GÖTEBORG 2017: Handle With Care Q&A Session

Where did this story begin?

Jorge Camacho (writer): This story is quite personal. I am originally from Colombia, but have been living in Norway for the past eleven years. I had always wanted to do a collaboration between the two countries; at a time where people are talking about building walls, I knew I wanted to build bridges. This idea was always at the back of my mind, and it wasn’t until my girlfriend and I had spoken about what we’d do if we couldn’t have kids that I started to develop the idea. I could never answer that question. I wanted to build on the story by having a tragedy play out where the man didn’t necessarily want to adopt. Once that concept was there, the story wrote itself.

Arild, when did you join the project?

Arild Andresen (director): I met the director when this was still just an idea in his mind. I was working on The Orheim Company, which is a complex family drama that takes place almost entirely inside a house, and shows a boy being awful to his father. Handle With Care is another family drama but was set in the world, and is a road movie of sorts. The concept of being a journey appealed to me, and we worked from that and spent two years developing the script.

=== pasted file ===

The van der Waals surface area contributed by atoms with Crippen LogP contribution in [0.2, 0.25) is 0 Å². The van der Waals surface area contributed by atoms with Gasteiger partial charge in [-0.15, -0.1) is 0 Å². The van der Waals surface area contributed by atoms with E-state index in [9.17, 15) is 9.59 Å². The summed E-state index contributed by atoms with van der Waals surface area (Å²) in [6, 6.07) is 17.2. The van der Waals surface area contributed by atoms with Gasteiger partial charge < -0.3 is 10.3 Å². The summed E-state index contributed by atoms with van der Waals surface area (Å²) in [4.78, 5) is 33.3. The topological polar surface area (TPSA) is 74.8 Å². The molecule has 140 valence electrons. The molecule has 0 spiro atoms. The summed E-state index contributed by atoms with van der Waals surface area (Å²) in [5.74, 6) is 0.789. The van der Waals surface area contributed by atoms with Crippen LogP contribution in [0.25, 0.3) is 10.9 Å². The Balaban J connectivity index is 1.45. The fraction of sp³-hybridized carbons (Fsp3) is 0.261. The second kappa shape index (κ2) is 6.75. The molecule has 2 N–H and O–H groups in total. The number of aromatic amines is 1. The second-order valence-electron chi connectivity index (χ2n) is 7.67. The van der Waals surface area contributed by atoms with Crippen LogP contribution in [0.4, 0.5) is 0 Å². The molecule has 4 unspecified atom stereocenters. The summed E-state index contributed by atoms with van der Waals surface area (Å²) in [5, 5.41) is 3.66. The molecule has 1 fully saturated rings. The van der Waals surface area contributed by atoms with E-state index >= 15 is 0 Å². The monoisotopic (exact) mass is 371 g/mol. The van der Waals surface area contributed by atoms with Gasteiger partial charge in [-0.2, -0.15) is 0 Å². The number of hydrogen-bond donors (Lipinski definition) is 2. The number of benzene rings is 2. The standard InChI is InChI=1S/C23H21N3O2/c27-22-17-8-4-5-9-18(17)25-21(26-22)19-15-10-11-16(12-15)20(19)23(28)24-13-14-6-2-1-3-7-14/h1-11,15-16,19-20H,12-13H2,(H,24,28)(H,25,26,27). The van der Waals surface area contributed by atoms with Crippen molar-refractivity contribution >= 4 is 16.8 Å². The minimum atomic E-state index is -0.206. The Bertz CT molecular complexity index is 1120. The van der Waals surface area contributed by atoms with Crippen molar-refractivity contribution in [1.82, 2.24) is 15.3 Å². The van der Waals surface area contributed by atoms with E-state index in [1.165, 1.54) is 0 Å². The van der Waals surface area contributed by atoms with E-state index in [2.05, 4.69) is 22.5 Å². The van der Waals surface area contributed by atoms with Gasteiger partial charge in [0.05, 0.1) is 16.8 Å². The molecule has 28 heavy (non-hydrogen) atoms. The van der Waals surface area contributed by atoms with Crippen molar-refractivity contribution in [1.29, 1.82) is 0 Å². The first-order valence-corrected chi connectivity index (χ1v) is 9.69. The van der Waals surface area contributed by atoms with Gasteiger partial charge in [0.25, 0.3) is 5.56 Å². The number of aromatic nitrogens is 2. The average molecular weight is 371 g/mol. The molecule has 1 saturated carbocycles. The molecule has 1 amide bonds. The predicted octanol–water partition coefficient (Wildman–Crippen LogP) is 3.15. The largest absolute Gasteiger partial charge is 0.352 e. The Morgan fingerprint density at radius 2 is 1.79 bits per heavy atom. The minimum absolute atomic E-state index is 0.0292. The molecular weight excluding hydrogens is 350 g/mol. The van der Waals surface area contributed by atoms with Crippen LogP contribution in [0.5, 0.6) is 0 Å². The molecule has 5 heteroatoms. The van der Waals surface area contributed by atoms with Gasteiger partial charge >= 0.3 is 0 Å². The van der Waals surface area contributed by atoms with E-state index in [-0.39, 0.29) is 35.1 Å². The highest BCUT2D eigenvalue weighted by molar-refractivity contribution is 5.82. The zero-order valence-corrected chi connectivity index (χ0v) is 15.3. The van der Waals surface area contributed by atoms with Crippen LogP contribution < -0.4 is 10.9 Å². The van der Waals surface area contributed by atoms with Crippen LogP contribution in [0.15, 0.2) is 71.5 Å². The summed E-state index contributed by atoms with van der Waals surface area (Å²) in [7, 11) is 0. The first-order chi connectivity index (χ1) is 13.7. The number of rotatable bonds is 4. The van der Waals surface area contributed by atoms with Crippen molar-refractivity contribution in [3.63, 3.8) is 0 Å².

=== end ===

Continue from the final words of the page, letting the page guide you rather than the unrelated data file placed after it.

Do you consider the ending to be a happy one?

Arild: It’s not really for me to answer, that’s for the audience. Once the film ends, the characters and the story belong to you. All I’ll say is that it’s supposed to be a nuanced ending and I never imagined a happy one.

How did you work with the child actor?

Arild: The actor, Kristoffer Bech, is only seven years old. When I met him, he told me his dream was to become an actor. He’s got a great imagination but we had to be really sure he could take on the role, considering he’s in much of the film, over half of which takes place in Colombia. We trained him thoroughly and built trust between him and us and him and Kristoffer Joner. I brought them together early and they spent a lot of time together. We had these games where he had to get to know himself as an actor; his despair and his anger. That was the biggest learning curve for him; not feeling stupid or being afraid of his emotions.

How was it to explore a heavy subject?

I’m a father myself and I know it can be hard sometimes. It’s difficult when you feel incompetent in a role that’s supposed to be quite simple; giving protection and taking care of a child. Even though Kjetil’s actions are highly debatable, there’s something in him I can relate to quite strongly. I think it is the shame you feel when you aren’t good enough.

Emma Vestrheim

Emma Vestrheim is the editor-in-chief of Cinema Scandinavia. Originally from Australia, she is now based in Bergen, Norway, and attends major Nordic film festivals to conduct interviews and review new films.